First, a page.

Sunday, May 11, 2014

Baltic Cruise

I just got back from a week trip cruising the highlights of the Baltic Sea. We stopped at Tallinn, Estonia first, then Saint Petersburg, Russia and ending in Helsinki, Finland before our last ship brought us back to Stockholm, Sweden. It was unlike any other trip I have been on so far in so many ways.

First of all, it was organized by a travel company called Scanbalt Tours, so despite some free time, we had everything planned for us. I have to admit, it was really nice just to be told where to go in these unfamiliar cities. It has been amazing to explore on my own on other trips, but it was much less stressful this way and due to the short amount of time we had in each place, I didn't feel like there was so much unseen.

Also, I had never traveled by ship before. We were told we were getting on a ferry, but uh-uh, that thing was no piddly ferry used only for transportation purposes. We were on a full blown cruise ship. Not only was it like a hotel (with tiny rooms, of course), but it had shops, bars, restaurants, clubs, saunas, playgrounds, everything you could need. It was a very comfortable way to travel I thought. You could hardly tell you were moving except for a little bit of a sway every now and then.

Brace yourself for a lot of pictures...for this particular trip, I feel like they give a better idea of how it was compared to writing more.

Day 1: Pretty much a travel day. Boat from Stockholm to Tallinn, doing karaoke, and group bonding

Day 2: Arrival in Tallinn, walking tour of Old Town, lunch at a Schnitzel place, free time, pub crawl. I fell in love with this medieval town, it kept reminding me of Duloc from Shrek!

Day 3: Morning free in Tallinn, a boat to Helsinki to get to our connecting boat to Saint Petersburg. Not going to lie, I was nervous for the passport control into Russia after our guide told us they are hard on "some nationalities". But, all they did was look at my documents very carefully, and hand them back after not saying a single word. What a relief. Another fun night was had on the ship, and we even saw some sort of a Russian talent show, which was...interesting. 

Day 4: Arrival in Saint Petersburg! After a repeat of the passport control scenario with the same outcome, we embarked on a bus/walking tour. The sky was a crazy shade of gray but we somehow dodged a downpour. We checked into our (awesome) hostel, and then headed out for some free time. We did a little shopping, found an amazing restaurant, and got ballet tickets to Cinderella for the following night, thanks to a translator we pulled off the street to help us communicate with the ticket seller. English is not as prominent there as in other big cities. It also doesn't help that they use a different alphabet, so it was tricky at times to know what you were getting.

The church where the Romanovs are buried...such a crazy story in history.

Day 5: Morning was free, so we went shopping, sent postcards, and had an awesome lunch (Russian pancakes rock my world). We all met in the afternoon at the incredible Hermitage museum, with its main building's old purpose of being the winter palace for the Russian monarchs. It was incredible, and had works from pretty much every famous artist you could imagine. Our guide told us that if you were to take time and appreciate every single item, it would take you 8 years to get through it, and I can definitely see why. After the museum, we saw the ballet. It was so beautiful, with an amazing set and costumes. It was so cool to see how music and dance can tell the story, no matter what languages the audience spoke.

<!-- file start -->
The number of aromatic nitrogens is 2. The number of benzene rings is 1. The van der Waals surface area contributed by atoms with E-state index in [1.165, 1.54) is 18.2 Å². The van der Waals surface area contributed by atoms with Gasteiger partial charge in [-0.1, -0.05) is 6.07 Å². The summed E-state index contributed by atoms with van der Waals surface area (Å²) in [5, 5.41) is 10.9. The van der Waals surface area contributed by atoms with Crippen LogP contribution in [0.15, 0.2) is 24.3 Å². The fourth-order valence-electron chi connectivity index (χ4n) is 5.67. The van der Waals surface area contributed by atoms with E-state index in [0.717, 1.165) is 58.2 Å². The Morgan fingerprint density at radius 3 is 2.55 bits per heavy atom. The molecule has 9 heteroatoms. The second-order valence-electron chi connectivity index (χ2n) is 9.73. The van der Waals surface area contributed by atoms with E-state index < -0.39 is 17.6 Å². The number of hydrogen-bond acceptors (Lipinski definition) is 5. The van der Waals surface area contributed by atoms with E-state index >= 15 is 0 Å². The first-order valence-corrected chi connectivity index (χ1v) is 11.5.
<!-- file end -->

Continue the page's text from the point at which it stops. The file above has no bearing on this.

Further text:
Hermitage Museum

We love audio guides

The theater where our ballet was

Day 6: Day trip to Peterhof Palace and Gardens, which was Peter the Great's vacation home situated in Peterhof, Russia, about a 45 minute drive from Saint Petersburg. He tried to emulate the Versailles Palace, which I could see right away. The number of fountains was unbelievable, and everything was so nice and spread out. It is also right by the Gulf of Finland, so the views of the sea are amazing. 

On our way back, we stopped at a memorial for the Great Patriotic War, during which 1 million Russians died.

Then, we had a little bit of free time, during which we took advantage of the opportunity to relax. We got some last minute souvenirs, then settled in at Starbucks. We especially got a kick out of our names written in Russian on our glasses.

We then boarded the ship to Helsinki and relaxed for the night.

Day 7: We arrived in Helsinki to the most miserable weather. Ever. Freezing rain, dark skies, and winds so bad you couldn't even use your umbrella because it would turn inside out. After a short walking tour, we had a nice lunch, went and saw a couple of churches before boarding our final ship back to Stockholm. We were not too happy to be back to Scandinavian (expensive) prices. That night, everyone enjoyed our last times with some karaoke and hanging out together.

This church was built into a cave!

A map of our last ship...yes we slept under the cars :)

Day 8: We arrived in Stockholm to a milder version of the Helsinki weather. We pretty much hung out until our train arrived to come back to Karlstad. We were tired, cold, and happy to return to our own beds after such an awesome trip. 

As the days go by, I find it harder and harder to believe how fast the time has gone and it makes me so sad to think that I will need to leave these incredible friends so soon. On the bright side, my parents and little sister are coming to see me in 3 weeks already! I plan to make the most of my time here until then. I feel so lucky to have been able to do all that I have and could not be any happier with my decision to study abroad. I wish more people could know how it feels to explore the world, there really is nothing like it. Talk to you soon :)

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